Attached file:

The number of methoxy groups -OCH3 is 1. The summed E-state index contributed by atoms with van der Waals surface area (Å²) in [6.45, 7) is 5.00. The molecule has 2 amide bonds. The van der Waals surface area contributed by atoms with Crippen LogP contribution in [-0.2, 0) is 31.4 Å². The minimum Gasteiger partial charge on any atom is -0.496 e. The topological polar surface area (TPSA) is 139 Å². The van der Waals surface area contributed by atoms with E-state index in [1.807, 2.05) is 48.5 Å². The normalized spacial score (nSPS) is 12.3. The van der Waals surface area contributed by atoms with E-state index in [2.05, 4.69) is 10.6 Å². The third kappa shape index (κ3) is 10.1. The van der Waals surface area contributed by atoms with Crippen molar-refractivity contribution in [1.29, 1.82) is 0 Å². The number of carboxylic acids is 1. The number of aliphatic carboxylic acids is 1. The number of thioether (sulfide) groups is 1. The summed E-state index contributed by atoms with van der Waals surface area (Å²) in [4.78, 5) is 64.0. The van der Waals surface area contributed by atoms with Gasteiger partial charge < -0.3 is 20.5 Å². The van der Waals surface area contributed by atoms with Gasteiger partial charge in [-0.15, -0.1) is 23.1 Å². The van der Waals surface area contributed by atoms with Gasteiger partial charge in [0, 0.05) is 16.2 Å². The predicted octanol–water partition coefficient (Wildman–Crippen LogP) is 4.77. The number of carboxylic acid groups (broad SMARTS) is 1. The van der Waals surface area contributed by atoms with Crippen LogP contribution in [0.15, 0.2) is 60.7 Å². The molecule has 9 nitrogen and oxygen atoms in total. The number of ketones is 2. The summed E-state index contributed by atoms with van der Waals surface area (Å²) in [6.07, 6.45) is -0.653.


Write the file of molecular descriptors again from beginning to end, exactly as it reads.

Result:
The number of methoxy groups -OCH3 is 1. The summed E-state index contributed by atoms with van der Waals surface area (Å²) in [6.45, 7) is 5.00. The molecule has 2 amide bonds. The van der Waals surface area contributed by atoms with Crippen LogP contribution in [-0.2, 0) is 31.4 Å². The minimum Gasteiger partial charge on any atom is -0.496 e. The topological polar surface area (TPSA) is 139 Å². The van der Waals surface area contributed by atoms with E-state index in [1.807, 2.05) is 48.5 Å². The normalized spacial score (nSPS) is 12.3. The van der Waals surface area contributed by atoms with E-state index in [2.05, 4.69) is 10.6 Å². The third kappa shape index (κ3) is 10.1. The van der Waals surface area contributed by atoms with Crippen molar-refractivity contribution in [1.29, 1.82) is 0 Å². The number of carboxylic acids is 1. The number of aliphatic carboxylic acids is 1. The number of thioether (sulfide) groups is 1. The summed E-state index contributed by atoms with van der Waals surface area (Å²) in [4.78, 5) is 64.0. The van der Waals surface area contributed by atoms with Gasteiger partial charge < -0.3 is 20.5 Å². The van der Waals surface area contributed by atoms with Gasteiger partial charge in [-0.15, -0.1) is 23.1 Å². The van der Waals surface area contributed by atoms with Gasteiger partial charge in [0, 0.05) is 16.2 Å². The predicted octanol–water partition coefficient (Wildman–Crippen LogP) is 4.77. The number of carboxylic acid groups (broad SMARTS) is 1. The van der Waals surface area contributed by atoms with Crippen LogP contribution in [0.15, 0.2) is 60.7 Å². The molecule has 9 nitrogen and oxygen atoms in total. The number of ketones is 2. The summed E-state index contributed by atoms with van der Waals surface area (Å²) in [6.07, 6.45) is -0.653.